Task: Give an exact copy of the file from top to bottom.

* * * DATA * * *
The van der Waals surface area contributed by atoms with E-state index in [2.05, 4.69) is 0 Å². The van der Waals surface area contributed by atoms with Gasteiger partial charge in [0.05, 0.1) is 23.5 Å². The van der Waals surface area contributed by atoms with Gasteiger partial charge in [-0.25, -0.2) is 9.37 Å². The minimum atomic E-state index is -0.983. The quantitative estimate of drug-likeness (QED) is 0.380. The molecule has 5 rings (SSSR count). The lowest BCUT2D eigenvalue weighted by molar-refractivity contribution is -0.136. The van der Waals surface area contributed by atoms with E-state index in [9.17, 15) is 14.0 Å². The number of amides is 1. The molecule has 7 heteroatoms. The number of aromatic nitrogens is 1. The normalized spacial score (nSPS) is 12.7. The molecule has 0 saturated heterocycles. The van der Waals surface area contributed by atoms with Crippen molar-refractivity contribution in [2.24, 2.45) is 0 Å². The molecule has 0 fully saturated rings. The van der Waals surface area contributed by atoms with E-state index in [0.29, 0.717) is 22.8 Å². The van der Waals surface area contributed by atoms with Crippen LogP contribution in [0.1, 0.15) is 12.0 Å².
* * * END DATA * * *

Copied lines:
The van der Waals surface area contributed by atoms with E-state index in [2.05, 4.69) is 0 Å². The van der Waals surface area contributed by atoms with Gasteiger partial charge in [0.05, 0.1) is 23.5 Å². The van der Waals surface area contributed by atoms with Gasteiger partial charge in [-0.25, -0.2) is 9.37 Å². The minimum atomic E-state index is -0.983. The quantitative estimate of drug-likeness (QED) is 0.380. The molecule has 5 rings (SSSR count). The lowest BCUT2D eigenvalue weighted by molar-refractivity contribution is -0.136. The van der Waals surface area contributed by atoms with E-state index in [9.17, 15) is 14.0 Å². The number of amides is 1. The molecule has 7 heteroatoms. The number of aromatic nitrogens is 1. The normalized spacial score (nSPS) is 12.7. The molecule has 0 saturated heterocycles. The van der Waals surface area contributed by atoms with Crippen molar-refractivity contribution in [2.24, 2.45) is 0 Å². The molecule has 0 fully saturated rings. The van der Waals surface area contributed by atoms with E-state index in [0.29, 0.717) is 22.8 Å². The van der Waals surface area contributed by atoms with Crippen LogP contribution in [0.1, 0.15) is 12.0 Å².